Sep 11, 2021

Introducing Brad Benke

Researcher, Carbon Leadership Forum, University of Washington

Brad Benke

Brad Benke, AIA, is a Research Scientist at the Carbon Leadership Forum focused on creating and improving LCA data, tools, and policies to rapidly scale and advance carbon drawdown strategies for the built environment. With experience in regenerative design consulting and deep-green architecture, he builds resources and agency for designers, builders, and organizations to take immediate action on climate change issues. Brad is a former Senior Architect at McLennan Design, where he led diverse teams and stakeholders towards achieving carbon neutrality goals for buildings and organizations across the country. Brad is also a LEED accredited professional and a former Co-chair of AIA Seattle’s Committee on the Environment.

by Brad Benke

People say that if you want to build a better future for our planet, it has to come from a place of love. I like to think I’ve always followed this advice, but to be honest, it’s taken a lot of years, heartaches, and failures for it to really sink in.

I headed West in search of mountains after graduating with an architecture degree from North Dakota State University. I quickly fell in love with ridgelines, rivers, and forests, which, in turn, became my best teachers on the reality and urgency of the climate crisis. It didn’t take long for my love of wild places to raise questions about my profession on multiple ethical levels. Does this product damage the planet? Where did it even come from? Is its manufacturing choking the rivers I love? And a favorite of mine – should this be made at all, and who gets to decide?

Aldo Leoppold had words about this, “Harmony with land is like harmony with a friend; you cannot cherish his right hand and chop off his left.” Even with the best intentions, it is almost impossible to leave no trace and I often felt like I was complicit in the destruction of the very same places I’d go to recharge. I deeply wanted to change that, and fortunately, I found countless mentors who were all asking the same question – How can we do better?

Brad on Olympic mountain

This photo is taken from a ridge in the Olympic National forest. It’s a favorite place to hike for my wife and me (and our dog). Although beautiful, the sunset was only possible thanks to wildfire smoke blowing in from Oregon.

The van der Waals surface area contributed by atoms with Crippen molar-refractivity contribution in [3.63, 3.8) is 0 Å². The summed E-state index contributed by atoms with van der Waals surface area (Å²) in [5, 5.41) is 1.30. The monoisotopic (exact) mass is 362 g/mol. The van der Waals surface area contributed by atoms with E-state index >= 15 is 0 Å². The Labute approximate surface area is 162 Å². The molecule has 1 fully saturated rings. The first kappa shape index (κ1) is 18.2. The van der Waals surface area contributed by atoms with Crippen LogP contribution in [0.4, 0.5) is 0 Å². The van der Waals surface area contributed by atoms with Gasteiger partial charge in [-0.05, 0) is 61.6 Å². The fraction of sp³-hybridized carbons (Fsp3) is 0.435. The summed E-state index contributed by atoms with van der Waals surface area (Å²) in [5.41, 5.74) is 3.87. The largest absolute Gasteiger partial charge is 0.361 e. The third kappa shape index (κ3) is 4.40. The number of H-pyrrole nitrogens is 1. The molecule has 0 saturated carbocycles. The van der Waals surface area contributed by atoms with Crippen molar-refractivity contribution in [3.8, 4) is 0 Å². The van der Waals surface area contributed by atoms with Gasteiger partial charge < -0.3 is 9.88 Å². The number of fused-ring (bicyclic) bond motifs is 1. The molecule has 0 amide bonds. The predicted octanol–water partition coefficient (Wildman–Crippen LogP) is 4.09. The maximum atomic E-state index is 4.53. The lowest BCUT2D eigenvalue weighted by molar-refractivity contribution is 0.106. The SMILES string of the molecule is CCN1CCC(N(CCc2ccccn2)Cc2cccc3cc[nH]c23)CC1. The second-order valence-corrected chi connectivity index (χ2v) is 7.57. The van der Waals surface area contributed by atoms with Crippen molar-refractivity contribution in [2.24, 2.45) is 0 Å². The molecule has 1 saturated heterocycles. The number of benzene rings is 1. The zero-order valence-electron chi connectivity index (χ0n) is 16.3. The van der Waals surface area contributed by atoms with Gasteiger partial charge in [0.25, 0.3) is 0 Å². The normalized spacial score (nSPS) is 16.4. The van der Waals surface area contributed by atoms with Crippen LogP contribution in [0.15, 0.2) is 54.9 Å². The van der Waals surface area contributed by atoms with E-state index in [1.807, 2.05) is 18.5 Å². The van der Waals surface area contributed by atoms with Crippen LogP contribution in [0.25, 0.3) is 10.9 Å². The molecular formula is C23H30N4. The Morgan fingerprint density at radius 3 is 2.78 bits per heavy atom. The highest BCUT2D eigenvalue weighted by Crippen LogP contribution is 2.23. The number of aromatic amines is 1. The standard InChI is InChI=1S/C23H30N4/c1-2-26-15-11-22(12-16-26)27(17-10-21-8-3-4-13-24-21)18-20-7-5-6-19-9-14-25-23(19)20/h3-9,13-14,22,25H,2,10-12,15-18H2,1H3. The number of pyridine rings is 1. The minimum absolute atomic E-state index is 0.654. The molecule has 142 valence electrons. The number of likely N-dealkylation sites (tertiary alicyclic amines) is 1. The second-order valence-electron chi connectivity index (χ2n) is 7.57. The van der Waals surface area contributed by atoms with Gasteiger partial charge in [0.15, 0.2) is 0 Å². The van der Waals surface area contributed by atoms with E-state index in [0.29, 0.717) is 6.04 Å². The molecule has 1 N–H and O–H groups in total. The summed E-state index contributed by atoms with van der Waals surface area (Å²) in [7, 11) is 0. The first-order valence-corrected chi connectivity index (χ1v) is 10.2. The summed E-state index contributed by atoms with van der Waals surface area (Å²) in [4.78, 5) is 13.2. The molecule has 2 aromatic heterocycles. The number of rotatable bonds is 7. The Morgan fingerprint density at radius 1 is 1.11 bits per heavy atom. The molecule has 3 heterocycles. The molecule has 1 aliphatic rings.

Since then I’ve immersed myself in the world of materials ecology and life cycle thinking while still finding time to immerse myself in wild places of the Pacific Northwest. There has been no shortage of troubling news in the past few years. The painfully apparent effects of social injustice, inequality, climate change, and biodiversity loss can feel like a few centuries worth of bad decisions fell on our generation to solve. Those in the building industry collide with the immensity of these challenges on a daily basis.

I’ve now been working in the “sustainability” space for close to a decade. Even in this short window I’ve seen (and gratefully been a part of) some truly inspiring moments. I’ve had courageous clients who care deeply about sustainable buildings and products, I’ve watched some green building rating systems go from stretch goals to code minimums, I’ve worked with major governments and corporations to take real steps toward carbon neutrality in the built environment, and I’ve collaborated with countless others doing everything they can to catalyze systematic change. This work can be incredibly rewarding. But I’ve also witnessed (and sadly often been a part of) the hesitation, stubbornness, and ignorance of the building industry towards making the type of radical transformations that are needed. Even with positive changes happening, they can often feel miniscule and snail-paced given the storms of this century that we all face.

Out of all the positive changes I’ve seen in the past decade one thing has held true – the biggest ones required a big tent. I’ve learned the importance of not just loving the planet, but loving those who are fighting alongside you, and especially those who aren’t.

Turning the wheel of embodied carbon requires nothing less than all of us and it is what excites me most about joining the Carbon Leadership Forum and the incredible community that supports it. I want to express deep gratitude to each and every one of you who are reading this. I know you’ve likely dedicated countless hours to move these issues forward in your companies and for the profession at large in the spirit of collective action. I hope to return the favor to each of you through my work on improving the messy world of LCA data, tools, and methodologies. I hope to provide examples of how we can do better. If nothing else, please know that it will all come from a place of love.

Email Brad: bbenke at uw.edu
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